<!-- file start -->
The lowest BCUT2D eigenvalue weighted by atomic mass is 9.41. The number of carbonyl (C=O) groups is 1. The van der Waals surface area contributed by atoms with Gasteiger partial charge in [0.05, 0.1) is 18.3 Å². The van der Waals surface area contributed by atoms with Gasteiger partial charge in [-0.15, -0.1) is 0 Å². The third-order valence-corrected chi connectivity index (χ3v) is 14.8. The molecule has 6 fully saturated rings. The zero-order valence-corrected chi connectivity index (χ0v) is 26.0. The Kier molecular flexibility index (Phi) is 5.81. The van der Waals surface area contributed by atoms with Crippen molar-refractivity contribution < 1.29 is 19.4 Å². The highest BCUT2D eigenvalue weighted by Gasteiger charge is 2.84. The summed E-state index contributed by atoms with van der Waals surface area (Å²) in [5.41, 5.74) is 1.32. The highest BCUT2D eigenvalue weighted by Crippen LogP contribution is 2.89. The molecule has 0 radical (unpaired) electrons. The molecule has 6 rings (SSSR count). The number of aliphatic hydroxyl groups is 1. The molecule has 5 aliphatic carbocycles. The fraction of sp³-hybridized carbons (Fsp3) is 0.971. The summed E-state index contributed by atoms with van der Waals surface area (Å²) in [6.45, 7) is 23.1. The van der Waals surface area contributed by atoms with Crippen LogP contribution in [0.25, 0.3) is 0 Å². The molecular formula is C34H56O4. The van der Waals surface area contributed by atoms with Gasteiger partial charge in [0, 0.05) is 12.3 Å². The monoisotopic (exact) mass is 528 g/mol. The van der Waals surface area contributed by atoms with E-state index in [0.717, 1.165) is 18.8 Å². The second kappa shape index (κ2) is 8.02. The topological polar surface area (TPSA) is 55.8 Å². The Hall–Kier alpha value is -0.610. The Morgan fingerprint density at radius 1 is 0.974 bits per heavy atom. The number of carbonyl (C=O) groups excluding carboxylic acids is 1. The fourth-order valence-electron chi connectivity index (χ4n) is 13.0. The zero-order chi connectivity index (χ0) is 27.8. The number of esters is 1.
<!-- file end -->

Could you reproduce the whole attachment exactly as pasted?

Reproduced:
The lowest BCUT2D eigenvalue weighted by atomic mass is 9.41. The number of carbonyl (C=O) groups is 1. The van der Waals surface area contributed by atoms with Gasteiger partial charge in [0.05, 0.1) is 18.3 Å². The van der Waals surface area contributed by atoms with Gasteiger partial charge in [-0.15, -0.1) is 0 Å². The third-order valence-corrected chi connectivity index (χ3v) is 14.8. The molecule has 6 fully saturated rings. The zero-order valence-corrected chi connectivity index (χ0v) is 26.0. The Kier molecular flexibility index (Phi) is 5.81. The van der Waals surface area contributed by atoms with Crippen molar-refractivity contribution < 1.29 is 19.4 Å². The highest BCUT2D eigenvalue weighted by Gasteiger charge is 2.84. The summed E-state index contributed by atoms with van der Waals surface area (Å²) in [5.41, 5.74) is 1.32. The highest BCUT2D eigenvalue weighted by Crippen LogP contribution is 2.89. The molecule has 0 radical (unpaired) electrons. The molecule has 6 rings (SSSR count). The number of aliphatic hydroxyl groups is 1. The molecule has 5 aliphatic carbocycles. The fraction of sp³-hybridized carbons (Fsp3) is 0.971. The summed E-state index contributed by atoms with van der Waals surface area (Å²) in [6.45, 7) is 23.1. The van der Waals surface area contributed by atoms with Crippen LogP contribution in [0.25, 0.3) is 0 Å². The molecular formula is C34H56O4. The van der Waals surface area contributed by atoms with Gasteiger partial charge in [0, 0.05) is 12.3 Å². The monoisotopic (exact) mass is 528 g/mol. The van der Waals surface area contributed by atoms with E-state index in [0.717, 1.165) is 18.8 Å². The second kappa shape index (κ2) is 8.02. The topological polar surface area (TPSA) is 55.8 Å². The Hall–Kier alpha value is -0.610. The Morgan fingerprint density at radius 1 is 0.974 bits per heavy atom. The number of carbonyl (C=O) groups excluding carboxylic acids is 1. The fourth-order valence-electron chi connectivity index (χ4n) is 13.0. The zero-order chi connectivity index (χ0) is 27.8. The number of esters is 1.